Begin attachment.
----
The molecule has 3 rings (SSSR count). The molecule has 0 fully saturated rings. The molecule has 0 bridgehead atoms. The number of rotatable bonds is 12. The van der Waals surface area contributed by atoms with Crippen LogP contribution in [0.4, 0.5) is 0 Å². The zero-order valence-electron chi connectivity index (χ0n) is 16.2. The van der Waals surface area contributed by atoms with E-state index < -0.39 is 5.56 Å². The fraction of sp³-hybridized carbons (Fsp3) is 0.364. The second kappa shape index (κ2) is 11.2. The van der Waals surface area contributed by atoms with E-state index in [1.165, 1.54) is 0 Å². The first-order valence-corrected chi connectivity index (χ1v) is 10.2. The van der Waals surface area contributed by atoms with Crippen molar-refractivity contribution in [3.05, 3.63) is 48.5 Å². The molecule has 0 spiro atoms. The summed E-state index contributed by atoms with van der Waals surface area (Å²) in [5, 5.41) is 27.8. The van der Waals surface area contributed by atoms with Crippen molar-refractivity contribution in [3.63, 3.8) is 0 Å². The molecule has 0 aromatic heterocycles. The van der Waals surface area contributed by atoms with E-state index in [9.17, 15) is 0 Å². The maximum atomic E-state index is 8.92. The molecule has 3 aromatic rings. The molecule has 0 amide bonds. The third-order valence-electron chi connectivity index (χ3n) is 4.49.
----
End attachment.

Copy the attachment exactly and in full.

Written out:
The molecule has 3 rings (SSSR count). The molecule has 0 fully saturated rings. The molecule has 0 bridgehead atoms. The number of rotatable bonds is 12. The van der Waals surface area contributed by atoms with Crippen LogP contribution in [0.4, 0.5) is 0 Å². The zero-order valence-electron chi connectivity index (χ0n) is 16.2. The van der Waals surface area contributed by atoms with E-state index < -0.39 is 5.56 Å². The fraction of sp³-hybridized carbons (Fsp3) is 0.364. The second kappa shape index (κ2) is 11.2. The van der Waals surface area contributed by atoms with E-state index in [1.165, 1.54) is 0 Å². The first-order valence-corrected chi connectivity index (χ1v) is 10.2. The van der Waals surface area contributed by atoms with Crippen molar-refractivity contribution in [3.05, 3.63) is 48.5 Å². The molecule has 0 spiro atoms. The summed E-state index contributed by atoms with van der Waals surface area (Å²) in [5, 5.41) is 27.8. The van der Waals surface area contributed by atoms with Crippen molar-refractivity contribution in [3.63, 3.8) is 0 Å². The molecule has 0 aromatic heterocycles. The van der Waals surface area contributed by atoms with E-state index in [9.17, 15) is 0 Å². The maximum atomic E-state index is 8.92. The molecule has 3 aromatic rings. The molecule has 0 amide bonds. The third-order valence-electron chi connectivity index (χ3n) is 4.49.